After fifty-odd years of stoic toleration, I’m finally beginning to appreciate things about Calcutta. For instance, we’re not boring like New Delhi. If you live in the capital, or Ennsiyaar, as all the locals now call it, there is no longer a ‘season’; it all happens all the time. From the first day of the year to the last, there is an endless procession, a calendar-carpet of art openings, literature festivals, modern dance weeks, theatre-utsavs and what have you. It never stops. In 45-degree weather, people tog up to go sip watery Cosmopolitan cocktails at some photography show or piano performance. In freezing winter rain, they put on their fake furs or five layers of Fabindia to attend some literature award ceremony or flamenco ‘recital’. Not in Calcutta. In Calcutta we are lucky. If, culturally, Delhi can be compared to a serious alcoholic who starts boozing at 9am every day, then Calcutta is that uptight, buttoned-up, abstemious bloke who goes on a massive drinking binge once a year.
Come late-November or December, the scene starts to, er, warm up over here. Suddenly, there is a flurry of cards announcing arty events. As if responding to a Pavlovian bell, all the consulates and arts councils of forencountries remember we are a city, with citizens who have some small inclination towards the arts. The jazz groups storm the airport with their equipment; the visiting artists all start sending emails with cute European grammar, two days before they, too, arrive; Indian friends who haven’t thought the kaw of Kolkata all year, suddenly start calling and mis-pronouncing our precious name, “Hey, man, listen, I’m coming to your beautiful Golgotta for three days, are you around?” Yes, we are around, yes, you can even stay with us, for as long as you like, just…please…just call it Calcutta and leave the Kolkata-ing to us locals, just like you do for the rest of the year. Coal-cutter indeed.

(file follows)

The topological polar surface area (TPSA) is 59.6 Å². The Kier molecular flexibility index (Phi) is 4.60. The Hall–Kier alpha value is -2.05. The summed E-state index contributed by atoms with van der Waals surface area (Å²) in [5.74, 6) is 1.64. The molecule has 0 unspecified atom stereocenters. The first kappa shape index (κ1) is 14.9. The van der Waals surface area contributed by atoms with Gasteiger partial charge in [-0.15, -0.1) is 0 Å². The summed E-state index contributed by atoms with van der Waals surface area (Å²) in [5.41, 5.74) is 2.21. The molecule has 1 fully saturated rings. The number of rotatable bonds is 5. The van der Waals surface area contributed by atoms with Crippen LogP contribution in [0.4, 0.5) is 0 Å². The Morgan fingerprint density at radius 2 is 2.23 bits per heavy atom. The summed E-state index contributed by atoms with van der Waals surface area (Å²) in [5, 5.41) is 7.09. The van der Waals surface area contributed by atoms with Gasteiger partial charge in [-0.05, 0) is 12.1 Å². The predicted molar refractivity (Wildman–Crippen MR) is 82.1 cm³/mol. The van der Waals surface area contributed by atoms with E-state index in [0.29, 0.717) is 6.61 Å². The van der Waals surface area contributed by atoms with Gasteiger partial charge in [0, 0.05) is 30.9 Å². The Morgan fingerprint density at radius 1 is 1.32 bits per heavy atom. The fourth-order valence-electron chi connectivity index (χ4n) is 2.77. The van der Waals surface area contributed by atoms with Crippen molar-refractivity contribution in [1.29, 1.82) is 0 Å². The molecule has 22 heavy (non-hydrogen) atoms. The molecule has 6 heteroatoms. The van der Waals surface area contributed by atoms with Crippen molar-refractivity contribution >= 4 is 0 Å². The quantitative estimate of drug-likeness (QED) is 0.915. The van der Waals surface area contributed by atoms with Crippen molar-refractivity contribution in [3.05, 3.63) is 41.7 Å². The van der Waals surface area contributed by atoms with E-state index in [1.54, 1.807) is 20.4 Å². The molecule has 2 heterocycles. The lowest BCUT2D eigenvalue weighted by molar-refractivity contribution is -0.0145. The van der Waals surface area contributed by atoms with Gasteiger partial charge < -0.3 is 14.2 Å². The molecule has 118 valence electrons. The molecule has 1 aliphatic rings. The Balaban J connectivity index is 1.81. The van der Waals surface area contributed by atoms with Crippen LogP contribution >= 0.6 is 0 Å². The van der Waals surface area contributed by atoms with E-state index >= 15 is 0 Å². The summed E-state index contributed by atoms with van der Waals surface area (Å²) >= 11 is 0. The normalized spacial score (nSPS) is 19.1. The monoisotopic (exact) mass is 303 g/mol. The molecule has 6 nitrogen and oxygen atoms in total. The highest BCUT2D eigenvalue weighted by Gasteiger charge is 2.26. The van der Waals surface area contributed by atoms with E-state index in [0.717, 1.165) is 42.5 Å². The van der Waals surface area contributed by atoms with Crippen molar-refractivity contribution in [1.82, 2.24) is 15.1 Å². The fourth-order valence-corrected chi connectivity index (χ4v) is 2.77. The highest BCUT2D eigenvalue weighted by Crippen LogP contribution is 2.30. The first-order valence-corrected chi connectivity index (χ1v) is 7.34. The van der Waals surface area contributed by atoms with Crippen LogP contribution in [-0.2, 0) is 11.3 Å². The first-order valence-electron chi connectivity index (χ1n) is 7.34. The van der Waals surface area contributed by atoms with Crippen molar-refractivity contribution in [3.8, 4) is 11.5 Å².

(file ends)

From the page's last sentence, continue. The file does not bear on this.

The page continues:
No, it’s great and, no, there is no under-drone of complaint or resentment in my tone whatsoever, you’re just imagining it. I’m so very happy to be inundated by this seismic wave of antlamo and kaal-churr, gurgling up to my gullet with art and film and theatre, trying to enjoy the taste of water like a drowning peasant who knows that a ten-month-long drought will shortly follow. To paraphrase that Christmas carol, on the first day of January, my true love brought me two film festivals, on the second, three literature meets, on the third, four dance performances and on the fourth, five visiting theatre troupes. And so on.
Seriously, it’s great. We are a lazy city and it’s really good to get all this stuff out of the way before end-February, after which we can all lie around sweating, and thinking and doing nothing. I mean, in the last few days I’ve met more writer friends, attended more parties and seen more book launches than I will in all of the year from March. The launchee authors have included celebrities like Amjad Ali Khan and Bina Ramani. There have been local boys like Vishwajyoti Ghosh and Somnath Batabyal visiting. Then well-known authors such as Romesh Gunesekera and Farrukh Dhondy have launched their latest books of fiction. This was followed by the release of Rana Dasgupta’s much-awaited portrait of Delhi, Capital, a book which first saw the light of day here, which is fitting if you consider that imperial Calcutta was the father that, together with old Dilli’s mother, produced New Delhi. Some of these authors will now leave and return after a few days for the next two literature events that are coming up in this month itself. Simultaneously, young entrepreneurs have been having themselves a conference where they’ve been addressed by Julian Assange via video-link and Vikram Seth in (his very personable) person.